I think we would better be able to counter such predudice if we started calling it by a more accurate term; seeing it for what it is instead of oversimplifying and calling it racism. Call it class prejudice, or maybe classism. And, really, racial prejudice is only one example of the larger problem of predudice towards other social groups. A problem which we see all too much of. Including examples that aren't at all along racial lines.

Monday, October 02, 2006

Reactions to music.

I've been busy lately, and I guess I haven't been motivated to make time to write in here. So, if anyone actually reads this, and if you've been wondering about the lack of posts, that's why.

Now, to the topic of the moment.

It's interesting the different ways people react to really good music. Someone on one music related forum I visit asked if anyone ever laughs because the music is so darn good.

Laughing as a response to music I don't do. I'll laugh at a performer's facial expression sometimes. And sometimes lyrics are worth a laugh. Or stories or jokes performers tell. But not just a "wow that's good" thing.

Sometimes I'll scream or yell after a song in appreciation. Or simply clap.

Othertimes, though, my reaction is quiet. Silent stillness. Which is I suppose a carryover from reacting that way during the song. Not breaking the quiet.

I hope performers understand that reaction. Particularly certain performers who know me. I'd like to think that when the see me quiet after a song, they know it's a positive response to the music.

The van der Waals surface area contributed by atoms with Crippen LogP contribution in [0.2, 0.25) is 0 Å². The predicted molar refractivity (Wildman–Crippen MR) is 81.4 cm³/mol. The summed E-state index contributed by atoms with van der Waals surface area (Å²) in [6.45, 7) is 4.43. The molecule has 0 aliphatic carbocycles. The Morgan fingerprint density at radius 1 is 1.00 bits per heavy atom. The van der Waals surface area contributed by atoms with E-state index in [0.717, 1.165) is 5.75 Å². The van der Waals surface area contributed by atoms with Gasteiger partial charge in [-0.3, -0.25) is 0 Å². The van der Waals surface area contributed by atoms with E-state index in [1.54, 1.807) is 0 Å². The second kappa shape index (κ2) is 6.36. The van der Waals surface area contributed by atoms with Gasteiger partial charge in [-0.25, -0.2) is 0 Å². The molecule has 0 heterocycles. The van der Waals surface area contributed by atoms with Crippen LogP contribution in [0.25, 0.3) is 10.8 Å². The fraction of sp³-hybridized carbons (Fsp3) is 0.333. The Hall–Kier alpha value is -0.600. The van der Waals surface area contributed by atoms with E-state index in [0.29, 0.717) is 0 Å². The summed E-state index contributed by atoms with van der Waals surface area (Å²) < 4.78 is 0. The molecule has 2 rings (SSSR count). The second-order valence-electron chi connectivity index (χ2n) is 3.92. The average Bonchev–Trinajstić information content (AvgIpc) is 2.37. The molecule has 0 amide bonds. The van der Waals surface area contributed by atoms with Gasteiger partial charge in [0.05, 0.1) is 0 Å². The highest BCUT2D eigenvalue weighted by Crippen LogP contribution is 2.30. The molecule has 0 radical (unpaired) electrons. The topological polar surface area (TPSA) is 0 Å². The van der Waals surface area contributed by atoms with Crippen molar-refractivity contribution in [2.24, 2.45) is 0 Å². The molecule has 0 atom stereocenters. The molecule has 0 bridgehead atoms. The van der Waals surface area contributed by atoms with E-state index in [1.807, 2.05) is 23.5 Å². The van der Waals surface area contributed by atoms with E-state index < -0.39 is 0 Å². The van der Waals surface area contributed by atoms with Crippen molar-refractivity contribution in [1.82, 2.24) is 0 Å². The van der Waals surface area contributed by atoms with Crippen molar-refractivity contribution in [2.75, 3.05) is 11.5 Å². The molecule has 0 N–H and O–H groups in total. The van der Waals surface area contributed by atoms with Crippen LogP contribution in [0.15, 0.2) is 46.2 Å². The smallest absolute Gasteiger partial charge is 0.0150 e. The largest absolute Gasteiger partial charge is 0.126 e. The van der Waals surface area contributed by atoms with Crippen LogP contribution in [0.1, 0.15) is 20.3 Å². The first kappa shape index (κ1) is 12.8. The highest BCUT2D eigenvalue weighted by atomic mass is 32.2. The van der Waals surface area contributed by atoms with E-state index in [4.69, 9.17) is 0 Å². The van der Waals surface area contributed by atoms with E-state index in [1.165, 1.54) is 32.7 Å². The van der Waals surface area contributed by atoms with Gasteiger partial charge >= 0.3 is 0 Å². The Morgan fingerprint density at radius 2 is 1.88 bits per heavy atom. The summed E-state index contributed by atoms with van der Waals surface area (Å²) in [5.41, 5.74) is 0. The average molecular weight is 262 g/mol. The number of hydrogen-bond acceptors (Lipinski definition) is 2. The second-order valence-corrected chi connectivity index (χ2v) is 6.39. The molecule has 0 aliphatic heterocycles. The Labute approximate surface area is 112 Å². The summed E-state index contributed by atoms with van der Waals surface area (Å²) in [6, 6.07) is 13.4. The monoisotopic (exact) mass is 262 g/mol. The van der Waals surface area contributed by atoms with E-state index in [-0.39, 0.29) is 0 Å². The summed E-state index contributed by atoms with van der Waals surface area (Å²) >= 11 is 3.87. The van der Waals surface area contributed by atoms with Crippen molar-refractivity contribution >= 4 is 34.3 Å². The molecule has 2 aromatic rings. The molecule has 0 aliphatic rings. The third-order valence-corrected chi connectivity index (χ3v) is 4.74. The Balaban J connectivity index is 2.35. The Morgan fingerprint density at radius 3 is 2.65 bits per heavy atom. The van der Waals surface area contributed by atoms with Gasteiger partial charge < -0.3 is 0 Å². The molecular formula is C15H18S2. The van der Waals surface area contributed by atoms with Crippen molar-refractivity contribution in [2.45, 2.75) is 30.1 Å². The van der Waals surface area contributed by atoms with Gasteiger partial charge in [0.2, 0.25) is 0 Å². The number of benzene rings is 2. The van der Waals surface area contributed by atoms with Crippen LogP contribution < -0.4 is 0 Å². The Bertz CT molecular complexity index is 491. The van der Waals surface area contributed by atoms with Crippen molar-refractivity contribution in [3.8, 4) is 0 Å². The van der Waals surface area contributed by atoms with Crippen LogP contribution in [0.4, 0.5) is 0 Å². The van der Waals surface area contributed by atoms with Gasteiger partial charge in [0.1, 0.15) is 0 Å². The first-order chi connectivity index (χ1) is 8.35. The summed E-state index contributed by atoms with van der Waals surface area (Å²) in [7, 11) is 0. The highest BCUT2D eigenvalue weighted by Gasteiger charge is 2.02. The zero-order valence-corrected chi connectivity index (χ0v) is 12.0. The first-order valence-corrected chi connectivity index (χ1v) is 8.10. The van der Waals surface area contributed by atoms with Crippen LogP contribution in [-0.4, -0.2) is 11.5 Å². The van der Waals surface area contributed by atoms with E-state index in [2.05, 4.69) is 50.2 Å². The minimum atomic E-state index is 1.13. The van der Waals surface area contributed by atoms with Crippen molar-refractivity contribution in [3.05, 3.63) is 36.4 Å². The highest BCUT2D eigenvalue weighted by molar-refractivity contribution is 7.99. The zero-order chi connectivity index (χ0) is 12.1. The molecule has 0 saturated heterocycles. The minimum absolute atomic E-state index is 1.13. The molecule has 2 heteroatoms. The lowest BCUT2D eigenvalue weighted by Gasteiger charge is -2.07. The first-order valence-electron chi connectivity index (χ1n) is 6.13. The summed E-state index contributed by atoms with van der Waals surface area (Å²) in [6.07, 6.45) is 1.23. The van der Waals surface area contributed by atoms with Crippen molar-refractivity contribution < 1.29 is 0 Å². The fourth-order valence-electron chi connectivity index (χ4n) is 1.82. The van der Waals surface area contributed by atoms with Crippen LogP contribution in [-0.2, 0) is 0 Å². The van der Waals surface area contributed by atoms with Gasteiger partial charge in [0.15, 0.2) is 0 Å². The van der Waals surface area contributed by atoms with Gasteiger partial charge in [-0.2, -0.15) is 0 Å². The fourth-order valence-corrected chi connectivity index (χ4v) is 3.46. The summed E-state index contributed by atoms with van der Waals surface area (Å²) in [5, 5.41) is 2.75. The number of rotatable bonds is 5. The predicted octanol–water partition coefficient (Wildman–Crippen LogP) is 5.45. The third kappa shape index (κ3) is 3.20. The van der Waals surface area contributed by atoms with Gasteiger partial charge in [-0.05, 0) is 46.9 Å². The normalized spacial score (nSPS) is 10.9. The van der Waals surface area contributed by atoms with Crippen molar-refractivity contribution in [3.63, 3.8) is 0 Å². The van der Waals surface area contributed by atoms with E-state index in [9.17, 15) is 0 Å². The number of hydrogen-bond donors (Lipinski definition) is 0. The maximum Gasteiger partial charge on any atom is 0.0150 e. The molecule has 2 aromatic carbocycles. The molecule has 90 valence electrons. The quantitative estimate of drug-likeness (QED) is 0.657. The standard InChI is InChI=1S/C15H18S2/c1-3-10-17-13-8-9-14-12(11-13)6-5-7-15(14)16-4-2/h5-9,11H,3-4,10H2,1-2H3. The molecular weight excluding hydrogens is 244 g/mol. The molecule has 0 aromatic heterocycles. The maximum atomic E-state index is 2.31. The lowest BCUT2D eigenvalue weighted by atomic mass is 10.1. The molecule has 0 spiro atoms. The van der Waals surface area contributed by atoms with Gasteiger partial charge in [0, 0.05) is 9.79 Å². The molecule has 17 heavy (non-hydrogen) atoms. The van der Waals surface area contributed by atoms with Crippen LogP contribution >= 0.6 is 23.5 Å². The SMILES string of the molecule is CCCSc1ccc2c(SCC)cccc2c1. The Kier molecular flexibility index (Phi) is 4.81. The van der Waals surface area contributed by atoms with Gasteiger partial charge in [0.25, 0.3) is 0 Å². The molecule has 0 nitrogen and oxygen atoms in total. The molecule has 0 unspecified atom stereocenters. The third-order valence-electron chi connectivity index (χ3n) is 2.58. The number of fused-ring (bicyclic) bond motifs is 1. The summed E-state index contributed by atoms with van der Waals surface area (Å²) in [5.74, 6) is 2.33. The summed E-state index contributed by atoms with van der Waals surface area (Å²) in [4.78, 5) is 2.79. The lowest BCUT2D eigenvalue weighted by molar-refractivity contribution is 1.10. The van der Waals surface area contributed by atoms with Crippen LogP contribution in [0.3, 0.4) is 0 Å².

Another during the song reaction is, sometimes, I just gotta get up and dance. Other songs inspire me to chair dance.

I'm sure my mood affects my reaction, but, also, I think the kind of music affects the kind of response I have.

And I don't think there's one right response to music, or to any given music.

Wednesday, August 16, 2006

Airplane Travel and Customer Service

The new no liquids in carry-ons policy, frankly, makes for bad custumer service.

The no sharp objects thing was annoying enough. But one's not likely to need those sharp objects while in flight, so it's basically a matter of knowing the rules, and remembering one has those objects in one's purse, diaper bag, briefcase, etc., and thus taking them out before the flight and putting them in one's checked luggage. It's can be annoying, and one can lose valuable items, or ones that are simply useful and annoying to replace. Still, the stuff they've been saying one can't bring on isn't stuff one (most of us, anyway) was gonna use during flight.